Lewis Carroll, born Charles Lutwidge Dodgson, had also produced several mathematical works besides novels and poems. With regards to mathematics, his works were primarily in mathematical logic, recreational mathematics, geometry, and linear and matrix algebra.
Carroll produced almost a dozen books on mathematics under his real name. He also came up with new ideas in the subjects of linear algebra and probability. There was a renewed interest in his mathematical works during the late 20th century. Given below are some of his prominent works on mathematics:
Euclid and His Modern Rivals
Published in 1879, this book considers the teachings of thirteen contemporary geometry textbooks. It demonstrates how each of them are identical or inferior to Euclid’s Elements. Carroll supported Euclid’s geometry textbook Elements as the geometry textbook that was ideal for use in schools.
Carroll defends Euclid’s book against its rivals of modern age. It also tries to show how all of them are inferior to Euclid’s book. Euclid of Alexandria was a Greek mathematician and is often referred to as the ‘founder of geometry’. He lived in Alexandria during the reign of Ptolemy.
Elements is among the most influential works in the history of mathematics. It was the main textbook for teaching mathematics from its time of publication until the early 20th century. Euclid and His Modern Rivals takes the form of a whimsical dialogue despite its content and scholarly subject.
In this book, the dialogue is primarily between Minos and Professor Niemand. Minos is a mathematician and Professor Niemand represents the rivals of Euclid.
The Alphabet Cipher
This cipher by Carroll was published in 1968 in a children’s magazine. It describes a popular scheme in cryptography called the Vigenere cipher. While it was mentioned as ‘unbreakable’ by Carroll, Friedrich Kasiski had already described how to break such ciphers.
Besides this, Charles Babbage had found ways to break polyalphabetic ciphers during the Crimean War. The cipher begins with a tabula recta. In cryptography, it is a square table comprising of alphabets. Each row of these alphabets is made by shifting the previous one to the left.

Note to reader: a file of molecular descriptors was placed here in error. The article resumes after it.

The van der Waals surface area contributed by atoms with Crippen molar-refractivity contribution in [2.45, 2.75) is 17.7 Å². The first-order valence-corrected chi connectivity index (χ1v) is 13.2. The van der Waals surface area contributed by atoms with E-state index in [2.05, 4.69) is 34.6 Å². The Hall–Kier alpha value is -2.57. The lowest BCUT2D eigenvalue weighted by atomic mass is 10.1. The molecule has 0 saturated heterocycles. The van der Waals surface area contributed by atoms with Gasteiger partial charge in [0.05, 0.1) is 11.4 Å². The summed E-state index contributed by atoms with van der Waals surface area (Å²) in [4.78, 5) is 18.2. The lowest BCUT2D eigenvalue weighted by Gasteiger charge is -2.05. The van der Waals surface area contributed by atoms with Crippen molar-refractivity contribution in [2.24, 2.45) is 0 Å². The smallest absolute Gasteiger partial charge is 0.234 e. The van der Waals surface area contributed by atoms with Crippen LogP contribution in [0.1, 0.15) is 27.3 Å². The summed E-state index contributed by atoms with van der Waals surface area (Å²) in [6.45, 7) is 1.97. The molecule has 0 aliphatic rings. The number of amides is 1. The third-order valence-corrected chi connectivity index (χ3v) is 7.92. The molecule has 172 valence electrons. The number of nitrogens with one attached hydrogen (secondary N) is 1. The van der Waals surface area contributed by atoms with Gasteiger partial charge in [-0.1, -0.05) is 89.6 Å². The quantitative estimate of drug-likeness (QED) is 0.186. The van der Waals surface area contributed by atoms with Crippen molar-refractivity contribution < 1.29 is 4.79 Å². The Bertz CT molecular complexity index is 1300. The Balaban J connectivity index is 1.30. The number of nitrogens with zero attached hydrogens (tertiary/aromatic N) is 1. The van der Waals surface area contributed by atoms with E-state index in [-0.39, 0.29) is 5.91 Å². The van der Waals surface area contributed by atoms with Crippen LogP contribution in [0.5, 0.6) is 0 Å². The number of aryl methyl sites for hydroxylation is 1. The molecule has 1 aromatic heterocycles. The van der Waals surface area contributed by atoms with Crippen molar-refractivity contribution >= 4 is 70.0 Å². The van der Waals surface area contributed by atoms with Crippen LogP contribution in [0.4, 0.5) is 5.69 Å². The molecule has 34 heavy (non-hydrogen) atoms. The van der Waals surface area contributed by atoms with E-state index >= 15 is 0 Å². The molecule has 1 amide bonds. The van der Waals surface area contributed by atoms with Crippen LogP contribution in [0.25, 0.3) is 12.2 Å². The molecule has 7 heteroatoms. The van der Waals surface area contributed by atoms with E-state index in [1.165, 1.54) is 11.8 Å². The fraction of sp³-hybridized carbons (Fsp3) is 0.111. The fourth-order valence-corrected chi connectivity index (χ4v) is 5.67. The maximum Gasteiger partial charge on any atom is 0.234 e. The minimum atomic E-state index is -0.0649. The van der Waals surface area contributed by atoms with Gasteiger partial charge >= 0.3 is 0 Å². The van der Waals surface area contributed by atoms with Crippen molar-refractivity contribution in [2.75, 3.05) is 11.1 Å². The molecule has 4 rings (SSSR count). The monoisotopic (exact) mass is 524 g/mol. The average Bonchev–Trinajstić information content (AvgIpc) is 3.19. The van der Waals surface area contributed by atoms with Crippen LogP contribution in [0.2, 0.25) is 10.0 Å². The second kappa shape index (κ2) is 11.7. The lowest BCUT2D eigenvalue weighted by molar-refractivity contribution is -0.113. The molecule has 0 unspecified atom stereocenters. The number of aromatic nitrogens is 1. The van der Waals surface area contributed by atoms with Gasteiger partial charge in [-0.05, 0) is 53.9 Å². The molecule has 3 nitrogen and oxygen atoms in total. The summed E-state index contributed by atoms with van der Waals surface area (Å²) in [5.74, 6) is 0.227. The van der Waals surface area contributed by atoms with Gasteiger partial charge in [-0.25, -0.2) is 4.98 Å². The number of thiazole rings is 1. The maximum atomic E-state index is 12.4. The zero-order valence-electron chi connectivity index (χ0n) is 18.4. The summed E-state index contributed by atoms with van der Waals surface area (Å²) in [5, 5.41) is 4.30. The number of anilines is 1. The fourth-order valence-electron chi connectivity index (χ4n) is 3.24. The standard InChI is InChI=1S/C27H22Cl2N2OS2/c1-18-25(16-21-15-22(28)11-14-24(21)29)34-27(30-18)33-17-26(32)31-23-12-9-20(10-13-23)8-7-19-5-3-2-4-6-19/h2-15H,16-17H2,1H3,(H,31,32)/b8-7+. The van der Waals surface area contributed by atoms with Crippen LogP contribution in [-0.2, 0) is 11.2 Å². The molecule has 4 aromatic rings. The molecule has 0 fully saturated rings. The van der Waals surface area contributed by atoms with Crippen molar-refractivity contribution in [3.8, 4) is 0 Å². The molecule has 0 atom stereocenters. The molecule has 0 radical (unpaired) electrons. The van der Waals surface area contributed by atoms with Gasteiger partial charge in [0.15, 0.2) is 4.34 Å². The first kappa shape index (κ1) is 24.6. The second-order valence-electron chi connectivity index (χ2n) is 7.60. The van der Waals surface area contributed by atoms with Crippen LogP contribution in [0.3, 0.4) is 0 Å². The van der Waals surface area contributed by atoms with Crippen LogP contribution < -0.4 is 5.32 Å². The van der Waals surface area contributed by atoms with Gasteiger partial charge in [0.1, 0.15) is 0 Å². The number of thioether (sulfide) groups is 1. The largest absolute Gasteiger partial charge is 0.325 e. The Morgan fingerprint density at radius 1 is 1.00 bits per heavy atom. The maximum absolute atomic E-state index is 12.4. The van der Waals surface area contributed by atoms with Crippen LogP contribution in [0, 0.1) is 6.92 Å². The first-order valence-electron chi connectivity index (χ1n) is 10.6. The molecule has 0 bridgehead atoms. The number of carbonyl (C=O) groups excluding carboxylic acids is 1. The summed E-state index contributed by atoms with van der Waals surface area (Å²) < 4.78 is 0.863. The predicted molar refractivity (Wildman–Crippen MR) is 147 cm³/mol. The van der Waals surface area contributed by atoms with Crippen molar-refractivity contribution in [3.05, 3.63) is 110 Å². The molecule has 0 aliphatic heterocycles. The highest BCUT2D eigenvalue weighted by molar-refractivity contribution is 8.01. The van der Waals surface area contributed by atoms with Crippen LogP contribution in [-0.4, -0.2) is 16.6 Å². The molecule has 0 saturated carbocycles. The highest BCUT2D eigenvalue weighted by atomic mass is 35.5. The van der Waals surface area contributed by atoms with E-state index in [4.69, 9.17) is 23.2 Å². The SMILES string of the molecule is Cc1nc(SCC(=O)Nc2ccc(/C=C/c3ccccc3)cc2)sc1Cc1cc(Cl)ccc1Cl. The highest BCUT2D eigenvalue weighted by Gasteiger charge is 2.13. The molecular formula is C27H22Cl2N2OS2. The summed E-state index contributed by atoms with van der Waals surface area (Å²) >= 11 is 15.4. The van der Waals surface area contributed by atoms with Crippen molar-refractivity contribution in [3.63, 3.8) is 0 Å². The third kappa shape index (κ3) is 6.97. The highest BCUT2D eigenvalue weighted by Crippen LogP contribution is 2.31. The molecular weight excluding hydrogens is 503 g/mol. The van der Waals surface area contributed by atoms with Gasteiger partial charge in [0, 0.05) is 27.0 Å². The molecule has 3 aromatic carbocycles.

Each column of the table makes up a dictionary of symbols that represent the alphabet. In order to use the table, the two correspondents must agree to some word or sentence. This can be called ‘key word’ or ‘key sentence’ and must be carried only in the memory.
While sending the message, the key word is written over it, letter for letter. Repetition is made as often as necessary. The letters of key word indicate which column must be used for translation of each letter. This makes it impossible for anyone to decipher the message who ignores the key word.
The Game of Logic
Published in 1886, this book on mathematical logic by Carroll was written in addition to his several other books. It must be noted that Lewis Carroll or Charles Dodgson used to work as an academic mathematician. This book describes the usage of board game to represent logical inferences and propositions.
It provides the description in an informal and playful way. He had incorporated this game into a book called Symbolic Logic, which was published in 1897. This book is a longer and more formal introduction to logic. These two books have been reprinted in a single volume at certain times.